Not only the German troops received the "C 96" in the First World War. It was also delivered in large numbers to other countries, including Turkey, Mexico and China. So it became a great commercial success for the Mauser company, although it never became the standard weapon of the German army.
Equipment and handguns from the time when the Bundeswehr was being set up are on display in these showcases. From cookware, which has been used by the German armed forces almost unchanged since the First World War to this day, via
an identification tag with a built-in radiation dosimeter to the Colt 1911, an American weapon aid that was used by the Bundeswehr as a P51 and P52 pistol in .45ACP caliber (11.43mm x 23). In these showcases alone we present over 40 exhibits.
Here we show, among other things, the field telephone local operation / central operation. This is a telephone that was specially developed for use in the field by the Bundeswehr.
The visitor also sees an AN/PRC-6 handheld radio, nicknamed "Banana", which was used by the US military from the late Korean War to the Vietnam War and was also used initially by the German Army.
In the exhibition area of the former 7th Armored Reconnaissance Battalion, next to the battalion commander's desk is a chair on which Field Marshal Erwin Rommel is said to have sat at the end of May 1940 during the "Dunkirk halt". The landlord of the inn in northern France where Rommel had his command post set up at the time had kept it and marked it with a brass plate to match.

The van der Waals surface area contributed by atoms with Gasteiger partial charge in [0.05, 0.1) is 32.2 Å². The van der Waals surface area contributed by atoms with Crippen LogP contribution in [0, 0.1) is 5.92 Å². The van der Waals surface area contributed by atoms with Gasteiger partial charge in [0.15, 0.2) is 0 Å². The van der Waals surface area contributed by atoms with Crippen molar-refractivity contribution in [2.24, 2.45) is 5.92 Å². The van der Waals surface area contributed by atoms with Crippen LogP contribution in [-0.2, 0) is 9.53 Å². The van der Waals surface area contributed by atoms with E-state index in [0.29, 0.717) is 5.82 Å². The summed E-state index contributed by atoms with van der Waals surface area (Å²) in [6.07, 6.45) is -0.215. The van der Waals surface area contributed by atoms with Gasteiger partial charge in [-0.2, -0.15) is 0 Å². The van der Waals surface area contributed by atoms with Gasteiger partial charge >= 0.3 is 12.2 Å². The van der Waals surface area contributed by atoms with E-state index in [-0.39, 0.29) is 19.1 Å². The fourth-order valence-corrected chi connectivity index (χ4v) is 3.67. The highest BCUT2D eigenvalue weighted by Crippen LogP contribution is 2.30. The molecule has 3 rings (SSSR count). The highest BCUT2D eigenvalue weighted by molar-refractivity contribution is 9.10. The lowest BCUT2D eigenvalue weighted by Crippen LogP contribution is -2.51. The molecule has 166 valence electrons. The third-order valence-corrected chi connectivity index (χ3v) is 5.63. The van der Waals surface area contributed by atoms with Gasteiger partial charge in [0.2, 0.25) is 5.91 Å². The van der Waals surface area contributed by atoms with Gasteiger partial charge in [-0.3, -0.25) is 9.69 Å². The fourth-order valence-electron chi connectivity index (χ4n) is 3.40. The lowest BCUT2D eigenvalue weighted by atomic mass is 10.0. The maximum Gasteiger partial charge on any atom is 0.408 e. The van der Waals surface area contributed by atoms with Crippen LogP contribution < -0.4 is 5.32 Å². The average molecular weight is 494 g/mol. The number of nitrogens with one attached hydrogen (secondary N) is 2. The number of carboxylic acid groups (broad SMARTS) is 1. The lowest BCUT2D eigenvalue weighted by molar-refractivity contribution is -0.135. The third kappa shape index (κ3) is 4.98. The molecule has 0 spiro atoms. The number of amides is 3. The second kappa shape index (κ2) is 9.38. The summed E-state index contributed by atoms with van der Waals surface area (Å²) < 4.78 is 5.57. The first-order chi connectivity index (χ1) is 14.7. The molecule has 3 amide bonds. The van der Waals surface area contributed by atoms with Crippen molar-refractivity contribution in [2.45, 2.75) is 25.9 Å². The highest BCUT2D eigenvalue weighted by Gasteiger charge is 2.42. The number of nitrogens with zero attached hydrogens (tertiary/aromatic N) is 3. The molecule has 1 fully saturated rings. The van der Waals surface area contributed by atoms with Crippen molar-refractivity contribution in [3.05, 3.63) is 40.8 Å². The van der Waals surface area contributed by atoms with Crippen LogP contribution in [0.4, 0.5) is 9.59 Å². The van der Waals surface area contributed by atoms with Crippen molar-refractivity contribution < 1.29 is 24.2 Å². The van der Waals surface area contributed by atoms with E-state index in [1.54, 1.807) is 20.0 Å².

On November 19, 1991, the last 105 mm cartridge was fired from a Leopard 1 A5 main battle tank on combat lane 9 of the Bergen military training area by the then battalion commander of the 7th Armored Reconnaissance Battalion. The occasion was the conversion of the battalion to the Leopard 2 A4 main battle tank. This last 105 mm brass case is on display in the collection, but also the case base of the first 120 mm cartridge fired in the battalion.
Here, in the exhibition of Panzerjägerkompanie 210, which was decommissioned in 1996, you can see, among other things, an anti-tank guided missile of the "SS11" type.
It was shot down in the period from June 15 to 16, 1981 by Panzerjägerkompanie 210 at the last central Bundeswehr school shooting with SS 11 anti-tank guided missiles at the Bergen military training area.
If we have now piqued your interest, please visit us personally as part of a guided tour of our collection.
Further information and the possibility to do so can be found here.